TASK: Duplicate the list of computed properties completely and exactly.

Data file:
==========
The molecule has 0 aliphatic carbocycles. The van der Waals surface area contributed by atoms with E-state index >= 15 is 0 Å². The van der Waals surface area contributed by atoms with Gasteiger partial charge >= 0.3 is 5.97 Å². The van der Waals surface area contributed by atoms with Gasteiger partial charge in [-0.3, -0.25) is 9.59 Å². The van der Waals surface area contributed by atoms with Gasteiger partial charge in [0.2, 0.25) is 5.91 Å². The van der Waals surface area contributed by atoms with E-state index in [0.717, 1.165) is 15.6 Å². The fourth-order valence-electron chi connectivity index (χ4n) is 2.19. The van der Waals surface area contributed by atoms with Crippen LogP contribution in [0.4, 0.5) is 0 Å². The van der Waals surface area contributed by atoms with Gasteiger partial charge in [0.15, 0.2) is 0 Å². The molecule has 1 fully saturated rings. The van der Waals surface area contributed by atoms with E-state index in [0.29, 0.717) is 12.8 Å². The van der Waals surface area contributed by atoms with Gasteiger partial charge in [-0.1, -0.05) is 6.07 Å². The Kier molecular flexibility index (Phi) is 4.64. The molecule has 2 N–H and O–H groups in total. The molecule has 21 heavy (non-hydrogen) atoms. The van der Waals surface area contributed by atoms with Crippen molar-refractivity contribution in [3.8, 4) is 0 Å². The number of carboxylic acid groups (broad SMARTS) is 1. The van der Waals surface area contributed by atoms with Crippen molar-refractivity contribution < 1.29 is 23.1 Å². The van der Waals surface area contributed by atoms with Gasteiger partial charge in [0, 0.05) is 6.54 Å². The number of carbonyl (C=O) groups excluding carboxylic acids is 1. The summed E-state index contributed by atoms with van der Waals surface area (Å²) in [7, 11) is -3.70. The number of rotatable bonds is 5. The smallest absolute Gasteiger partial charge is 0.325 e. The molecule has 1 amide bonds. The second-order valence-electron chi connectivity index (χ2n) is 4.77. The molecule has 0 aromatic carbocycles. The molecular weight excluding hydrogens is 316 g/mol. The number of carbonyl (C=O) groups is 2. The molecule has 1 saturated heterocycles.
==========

The molecule has 0 aliphatic carbocycles. The van der Waals surface area contributed by atoms with E-state index >= 15 is 0 Å². The van der Waals surface area contributed by atoms with Gasteiger partial charge >= 0.3 is 5.97 Å². The van der Waals surface area contributed by atoms with Gasteiger partial charge in [-0.3, -0.25) is 9.59 Å². The van der Waals surface area contributed by atoms with Gasteiger partial charge in [0.2, 0.25) is 5.91 Å². The van der Waals surface area contributed by atoms with E-state index in [0.717, 1.165) is 15.6 Å². The fourth-order valence-electron chi connectivity index (χ4n) is 2.19. The van der Waals surface area contributed by atoms with Crippen LogP contribution in [0.4, 0.5) is 0 Å². The van der Waals surface area contributed by atoms with Gasteiger partial charge in [0.15, 0.2) is 0 Å². The molecule has 1 fully saturated rings. The van der Waals surface area contributed by atoms with E-state index in [0.29, 0.717) is 12.8 Å². The van der Waals surface area contributed by atoms with Gasteiger partial charge in [-0.1, -0.05) is 6.07 Å². The Kier molecular flexibility index (Phi) is 4.64. The molecule has 2 N–H and O–H groups in total. The molecule has 21 heavy (non-hydrogen) atoms. The van der Waals surface area contributed by atoms with Crippen molar-refractivity contribution in [3.8, 4) is 0 Å². The number of carboxylic acid groups (broad SMARTS) is 1. The van der Waals surface area contributed by atoms with Crippen molar-refractivity contribution < 1.29 is 23.1 Å². The van der Waals surface area contributed by atoms with Gasteiger partial charge in [0, 0.05) is 6.54 Å². The number of carbonyl (C=O) groups excluding carboxylic acids is 1. The summed E-state index contributed by atoms with van der Waals surface area (Å²) in [7, 11) is -3.70. The number of rotatable bonds is 5. The smallest absolute Gasteiger partial charge is 0.325 e. The molecule has 1 amide bonds. The second-order valence-electron chi connectivity index (χ2n) is 4.77. The molecule has 0 aromatic carbocycles. The molecular weight excluding hydrogens is 316 g/mol. The number of carbonyl (C=O) groups is 2. The molecule has 1 saturated heterocycles.